Progressive income tax: Brought to you by Illinois unions

Paul Kersey

Labor law expert, occasional smart-aleck, defender of the free society.

Paul Kersey
/ Labor
August 21, 2012

Progressive income tax: Brought to you by Illinois unions

A coalition of progressive groups is beginning to coalesce around a proposal to create a progressive income tax in Illinois.  Under their plan state income tax rates will increase as one reaches higher incomes, up to a top rate of 11 percent for incomes over $1 million.  This plan would leave Illinois with one of...

A coalition of progressive groups is beginning to coalesce around a proposal to create a progressive income tax in Illinois.  Under their plan state income tax rates will increase as one reaches higher incomes, up to a top rate of 11 percent for incomes over $1 million.  This plan would leave Illinois with one of the highest income tax rates in the country, increase Illinoisians tax bills by more than $8 billion, and would most likely drive entrepreneurs and jobs from the state.

And if one digs beneath the surface of this plan, one finds government employee unions as a major source of money for supporters of the tax.

Among the earliest advocates of this tax has been the Center for Tax and Budget Accountability and its executive director Ralph Martire. Martire has been a regular on the policy lecture circuit, hawking the progressive tax as the best way to solve what he considers a funding shortfall in Illinois state government.  According to union financial reports filed with the Department of Labor, CTBA has been a major beneficiary of union largess, taking in $75,000 from AFSCME District Council 31, $30,000 from the SEIU Illinois State Council, and another $25,000 from SEIU Local 73 — all of that in 2011 alone.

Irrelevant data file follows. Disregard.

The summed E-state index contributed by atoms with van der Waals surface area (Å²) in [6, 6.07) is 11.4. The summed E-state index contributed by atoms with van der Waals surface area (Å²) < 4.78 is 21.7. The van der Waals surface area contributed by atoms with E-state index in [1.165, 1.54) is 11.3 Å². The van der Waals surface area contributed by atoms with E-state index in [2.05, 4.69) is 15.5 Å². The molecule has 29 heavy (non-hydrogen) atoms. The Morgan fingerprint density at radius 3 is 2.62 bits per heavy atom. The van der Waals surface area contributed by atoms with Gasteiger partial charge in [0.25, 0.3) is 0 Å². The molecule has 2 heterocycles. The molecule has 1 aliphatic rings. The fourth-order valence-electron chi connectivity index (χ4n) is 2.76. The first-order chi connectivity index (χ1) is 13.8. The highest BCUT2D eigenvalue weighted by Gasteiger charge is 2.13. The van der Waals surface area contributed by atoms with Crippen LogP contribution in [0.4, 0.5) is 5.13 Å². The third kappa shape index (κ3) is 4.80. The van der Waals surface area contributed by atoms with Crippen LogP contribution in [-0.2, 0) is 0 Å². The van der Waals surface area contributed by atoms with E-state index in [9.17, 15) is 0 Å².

Citizen Action Illinois is another group that is pushing for a “soak the successful” tax plan, and it has also benefited from a $100,000 donation from AFSCME.

The government employee union interest is plain: Illinois budget is in a crisis, largely thanks to exploding government employee pension and health care costs.  The unions want to avoid any restructuring of the benefits, and are terrified of the prospect that the state might reduce its workforce, which would among other things, reduce the number of workers from whom they can collect dues.  Naturally the unions would prefer that Illinois deal with its budget problems by increasing revenues.

Whether or not Illinoisians will support a progressive income tax remains to be seen, but the unions are on board already.  Savvy voters will keep in mind who stands to pay, and who stands to gain.

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